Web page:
You find me in reflective mood. Maybe it is because of the drizzle outside in what has been an unrelentingly grey and gloomy week; maybe it is because we are all coming to terms with the prospect of the revised tier system and the Christmas rules.

Whatever the reason, I'm counting my blessings. My natural blessings. I feel so incredibly grateful that the wildlife in and around my garden has given me such a wealth of happiness and distraction while everything has been going on.

For example, my 'mini meadow' was colonised by day-flying Six-spot Burnet moths this summer, which took a fancy to all the Bird's-foot Trefoil I had been growing for them. It is almost the only thing their caterpillars will eat, and then the adults drink nectar at the Common Knapweed flowers blooming above.

Ok, don't tell the Burnet Moths, but actually my first target with the Bird's-foot Trefoil was the Common Blue butterfly, whose caterpillars also like a trifle of trefoil for lunch. They, too, brightened up many a day for me in the garden. Who needs precious gems excavated in some distant mine when you've got these beauties?!

The garden has also provided many moments of drama, such as when this male Saprrowhawk came and sat outside my study window while I was busy on a Zoom meeting and gave me some Paddington stares.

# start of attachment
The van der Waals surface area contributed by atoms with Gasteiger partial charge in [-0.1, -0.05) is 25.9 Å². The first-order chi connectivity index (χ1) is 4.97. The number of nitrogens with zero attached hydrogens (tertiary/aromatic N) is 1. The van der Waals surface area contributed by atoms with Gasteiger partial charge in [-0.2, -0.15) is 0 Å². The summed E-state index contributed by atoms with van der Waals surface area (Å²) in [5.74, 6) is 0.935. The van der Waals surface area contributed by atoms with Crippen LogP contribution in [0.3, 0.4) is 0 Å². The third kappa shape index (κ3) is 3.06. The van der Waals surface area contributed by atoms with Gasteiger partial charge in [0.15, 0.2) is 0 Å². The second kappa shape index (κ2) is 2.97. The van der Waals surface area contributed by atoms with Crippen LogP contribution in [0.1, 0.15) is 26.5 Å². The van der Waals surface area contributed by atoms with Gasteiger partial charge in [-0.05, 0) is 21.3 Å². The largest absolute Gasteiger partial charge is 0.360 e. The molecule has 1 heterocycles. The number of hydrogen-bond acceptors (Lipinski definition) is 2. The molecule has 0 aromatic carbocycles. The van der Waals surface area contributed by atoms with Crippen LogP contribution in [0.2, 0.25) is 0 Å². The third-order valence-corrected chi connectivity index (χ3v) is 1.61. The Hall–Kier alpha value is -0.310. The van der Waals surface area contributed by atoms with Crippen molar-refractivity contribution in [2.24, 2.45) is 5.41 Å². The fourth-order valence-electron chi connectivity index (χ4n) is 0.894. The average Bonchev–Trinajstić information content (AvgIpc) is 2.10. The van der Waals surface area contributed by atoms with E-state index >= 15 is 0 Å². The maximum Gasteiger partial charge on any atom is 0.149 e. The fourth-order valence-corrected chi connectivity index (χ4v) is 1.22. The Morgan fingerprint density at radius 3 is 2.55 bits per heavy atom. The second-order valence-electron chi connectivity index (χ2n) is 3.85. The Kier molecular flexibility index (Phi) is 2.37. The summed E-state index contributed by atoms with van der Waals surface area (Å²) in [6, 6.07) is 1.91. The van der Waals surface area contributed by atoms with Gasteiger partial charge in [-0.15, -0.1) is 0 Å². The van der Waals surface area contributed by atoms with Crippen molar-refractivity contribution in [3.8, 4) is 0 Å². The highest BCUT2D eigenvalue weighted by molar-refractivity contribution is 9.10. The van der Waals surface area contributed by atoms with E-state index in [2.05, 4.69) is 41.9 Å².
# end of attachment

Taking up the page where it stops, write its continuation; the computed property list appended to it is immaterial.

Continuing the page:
Wildlife is also good for a bit of a laugh, too. Take this Wool Carder Bee, for example, in my flower border. It's a fine looking insect with particularly natty long fluffy boots and black and yellow lycra leggings.

But what happens if you're a Wool Carder Bee and you've got a terrible itchy? Well, you do some double-jointed contortions, put one leg right behind your back, and have a right old scratch. (Takes me back to when I used to be able to do that). Ooh, that feels better!

And there are the cute moments, such as when this Fox cub appeared in the garden, barely a few weeks old. Don't worry, his mum came to collect him, dragged off by the scruff of his neck, the little scoundrel.

And I'm not going to finish a piece about what the garden gives me without an honorary mention to my best buddies out there, my constant companions whenever I'm digging or weeding, the ones who serenade all my activities with my own personal concert. Thanks Mr & Mrs Robin!

Nature gives so much in so many ways, and this year more than ever. From the contents of my e-postbag, I get the feeling it is the same for so many of you.

It has got me thinking about all the things I can do to give a little more back. The completion of my next pond is top of the list.

But it is not just in the garden: I'm actively trying to push my reduction of single-use plastics to the minimum.

And this year I bought some plants from a nursery only to then spot hundreds of bags of pure peat from the Baltic in their plant preparation area. Well, from now on, I will be asking any plant shop I visit if they only use peat-free compost, and politely explaining why I cannot buy from them if they don't.

It feels the least I can do!

The RSPB writes: One thing you might like to do is buy one of Adrian's best-selling books from the RSPB shop, here and here, for yourself or for friends and family for Christmas (we're not going to ask him to promote his own creations!). All the profits go to conservation when you buy from the RSPB, and we're sure you'll love them and get huge amounts of pleasure, ideas and knowledge from them.

Anonymous